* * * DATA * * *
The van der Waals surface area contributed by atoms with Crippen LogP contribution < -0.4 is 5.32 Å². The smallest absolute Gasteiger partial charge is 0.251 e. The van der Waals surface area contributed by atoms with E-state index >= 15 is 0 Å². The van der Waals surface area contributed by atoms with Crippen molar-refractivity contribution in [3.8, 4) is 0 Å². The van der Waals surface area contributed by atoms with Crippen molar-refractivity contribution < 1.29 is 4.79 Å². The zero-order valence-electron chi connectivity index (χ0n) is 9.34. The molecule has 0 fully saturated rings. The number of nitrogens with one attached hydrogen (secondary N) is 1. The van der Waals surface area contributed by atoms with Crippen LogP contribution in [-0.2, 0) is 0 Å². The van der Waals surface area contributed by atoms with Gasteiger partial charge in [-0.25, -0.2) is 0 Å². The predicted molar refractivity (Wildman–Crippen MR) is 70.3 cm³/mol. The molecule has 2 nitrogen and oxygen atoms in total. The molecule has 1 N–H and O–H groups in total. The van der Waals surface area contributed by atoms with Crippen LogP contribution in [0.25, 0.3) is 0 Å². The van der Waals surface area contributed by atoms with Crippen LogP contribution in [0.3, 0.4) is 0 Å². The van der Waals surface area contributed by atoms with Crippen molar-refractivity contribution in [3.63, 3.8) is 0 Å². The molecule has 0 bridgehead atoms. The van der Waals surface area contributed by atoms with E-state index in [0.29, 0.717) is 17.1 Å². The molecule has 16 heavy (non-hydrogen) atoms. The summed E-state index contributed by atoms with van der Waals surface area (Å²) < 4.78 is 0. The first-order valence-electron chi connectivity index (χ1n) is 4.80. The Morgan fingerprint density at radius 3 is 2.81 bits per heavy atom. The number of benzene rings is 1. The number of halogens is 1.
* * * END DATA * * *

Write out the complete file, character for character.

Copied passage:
The van der Waals surface area contributed by atoms with Crippen LogP contribution < -0.4 is 5.32 Å². The smallest absolute Gasteiger partial charge is 0.251 e. The van der Waals surface area contributed by atoms with E-state index >= 15 is 0 Å². The van der Waals surface area contributed by atoms with Crippen molar-refractivity contribution in [3.8, 4) is 0 Å². The van der Waals surface area contributed by atoms with Crippen molar-refractivity contribution < 1.29 is 4.79 Å². The zero-order valence-electron chi connectivity index (χ0n) is 9.34. The molecule has 0 fully saturated rings. The number of nitrogens with one attached hydrogen (secondary N) is 1. The van der Waals surface area contributed by atoms with Crippen LogP contribution in [-0.2, 0) is 0 Å². The van der Waals surface area contributed by atoms with Gasteiger partial charge in [-0.25, -0.2) is 0 Å². The predicted molar refractivity (Wildman–Crippen MR) is 70.3 cm³/mol. The molecule has 2 nitrogen and oxygen atoms in total. The molecule has 1 N–H and O–H groups in total. The van der Waals surface area contributed by atoms with Crippen LogP contribution in [0.25, 0.3) is 0 Å². The van der Waals surface area contributed by atoms with Crippen LogP contribution in [0.3, 0.4) is 0 Å². The van der Waals surface area contributed by atoms with Crippen molar-refractivity contribution in [3.63, 3.8) is 0 Å². The molecule has 0 bridgehead atoms. The van der Waals surface area contributed by atoms with E-state index in [0.29, 0.717) is 17.1 Å². The molecule has 16 heavy (non-hydrogen) atoms. The summed E-state index contributed by atoms with van der Waals surface area (Å²) < 4.78 is 0. The first-order valence-electron chi connectivity index (χ1n) is 4.80. The Morgan fingerprint density at radius 3 is 2.81 bits per heavy atom. The number of benzene rings is 1. The number of halogens is 1.